IQ stands for intelligence quotient and was the standard for measuring intelligence for decades. A person’s IQ is determined by a specific standardized test. A score of 100 is considered average with anything above or below 100 considered to be above or below average respectively.

For many years, scientists believed that a person’s IQ was genetically determined and that there was no way for a person to raise their IQ. Later, this was proven to be false when children were able to train their brains and reach a higher IQ. More recently still, research has shown that adults are capable of changing their IQ.

A person’s IQ is made up of several factors all of which influence a person’s reasoning ability. Both short-and long-term memory play a part in determining a person’s IQ as does how quickly a person can recall information. The ability to use logic and information to answer questions or make predictions influence a person’s IQ . Recognizing patterns and puzzle-solving skills form part of a person’s IQ as well.

The score that a person achieves on the IQ test is the result of a number of interrelated factors. Improving only one of these factors, such as memory or recall, will not raise a person’s IQ in any serious way. An increase in puzzle-solving skills might bring about a temporary jump in IQ but not a lasting one. Science has found, however, ways for a person to train all parts of their brain and raise their IQ in a way that will last. Here are five scientifically proven ways a person can permanently raise their IQ.

Keep Learning New Things

The brain is based on connections between different nerve cells called neurons. Every time a person takes an action or thinks a thought, electricity jumps across the connections between neurons. If something is done over and over, the connections for a pathway become natural and automatic. This is where the idea of “muscle memory” comes into play, however, muscles actually have nothing to do with it. When the brain repeatedly makes a specific series of connections, it becomes automatic. A major league pitcher’s neurons become extremely used to making the correct series of connections that correspond to him throwing a fastball. He no longer has to think about his movements, they happen automatically like adults no longer have to think about bending their knees when they walk. The motions, and the neural connections that create those motions, are automatic.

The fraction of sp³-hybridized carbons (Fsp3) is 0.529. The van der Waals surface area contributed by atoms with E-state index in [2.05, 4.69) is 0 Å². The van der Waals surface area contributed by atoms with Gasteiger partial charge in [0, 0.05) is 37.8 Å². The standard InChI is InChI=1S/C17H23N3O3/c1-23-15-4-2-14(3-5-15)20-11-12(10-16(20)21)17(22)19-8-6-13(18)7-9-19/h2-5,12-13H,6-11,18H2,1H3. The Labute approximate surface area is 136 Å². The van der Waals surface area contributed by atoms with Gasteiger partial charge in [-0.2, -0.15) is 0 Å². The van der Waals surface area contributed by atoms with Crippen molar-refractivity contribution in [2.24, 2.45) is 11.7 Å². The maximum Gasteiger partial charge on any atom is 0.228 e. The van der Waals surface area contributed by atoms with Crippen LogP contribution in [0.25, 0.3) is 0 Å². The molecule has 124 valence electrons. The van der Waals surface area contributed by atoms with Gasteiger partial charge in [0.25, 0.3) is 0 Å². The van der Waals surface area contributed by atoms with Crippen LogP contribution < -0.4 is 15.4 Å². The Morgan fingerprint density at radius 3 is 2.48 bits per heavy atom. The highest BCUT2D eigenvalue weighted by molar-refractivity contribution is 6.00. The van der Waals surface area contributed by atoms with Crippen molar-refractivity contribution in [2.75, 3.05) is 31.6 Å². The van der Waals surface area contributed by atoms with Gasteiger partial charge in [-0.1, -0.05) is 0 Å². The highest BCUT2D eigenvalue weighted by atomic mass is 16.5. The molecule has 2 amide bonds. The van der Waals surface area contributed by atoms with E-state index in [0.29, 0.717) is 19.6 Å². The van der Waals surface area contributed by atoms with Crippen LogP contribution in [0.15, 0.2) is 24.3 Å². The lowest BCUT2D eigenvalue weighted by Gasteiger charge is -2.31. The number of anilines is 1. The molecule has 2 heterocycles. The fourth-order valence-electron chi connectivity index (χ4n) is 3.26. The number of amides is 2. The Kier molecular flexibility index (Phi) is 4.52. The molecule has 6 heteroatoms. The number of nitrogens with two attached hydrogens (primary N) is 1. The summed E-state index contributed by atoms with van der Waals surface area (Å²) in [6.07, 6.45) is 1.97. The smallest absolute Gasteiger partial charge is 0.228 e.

Overtime, these well-worn pathways become more and more efficient. It takes less and less brainpower to walk, throw a fastball or play a basic piece on a piano. When a person learns something new, however, the brain has no pre-created pathways to fall back on. The brain has to create an entirely new system of pathways and connections. For a person to raise their IQ, their brain needs to be constantly creating these new pathways. The person needs to study unfamiliar things and try new activities. Learning to speak a new language or play a new instrument are classic examples of brain-training activities. In fact, those two activities are so successful at creating new neural pathways that people with declining brain function are encourage to begin learning to speak a new language or play a new instrument. The sheer number of new pathways created can help slow or stop the deterioration of the mind. In a healthy brain, those new pathways increase a person’s brain function and can raise their IQ.

Do Things the Hard Way

Human beings love efficiency. From the first wheel to the iPhone X, technology is created almost entirely to make human tasks more efficient. That efficiency, however, lets the brain get lazy. The brain is like every other part of the human body. If it does not work hard, it deteriorates. Inventions such as the GPS, calculator and reminder apps make human lives much more convenient, but those inventions allow the brain to relax. Then, just like a muscle that never gets a workout, the brain atrophies. If a person never has to remember directions, their sense of direction deteriorates because the brain never has to grow in that area.

In order to raise a person’s IQ, they need to make their brain work even at everyday tasks. Instead of pulling out a calculator, a person who wants to raise their IQ should do the math either on a piece of paper or in their head. Rather than relying on a GPS, a person should force themselves to learn street names and find their way around a city or try and recreate where they went over the weekend on a map. The human body conserves energy wherever it can. If the brain is not forced to use energy and work, it will not, and a brain that does not work hard is a brain that does not grow.

Broadening Horizons

Brain growth is not just caused by more academic learning. Brains need to recall or practice what they have been learning. A person wanting to grow their IQ needs to work every aspect of their brain. That includes interacting with new people, cultures and ideas. A person who wants to grow their IQ needs to be exposed to new things. If possible, they should travel and see new cultures. If they are learning a new language, they should visit an area that speaks that language and put their new skills into practice.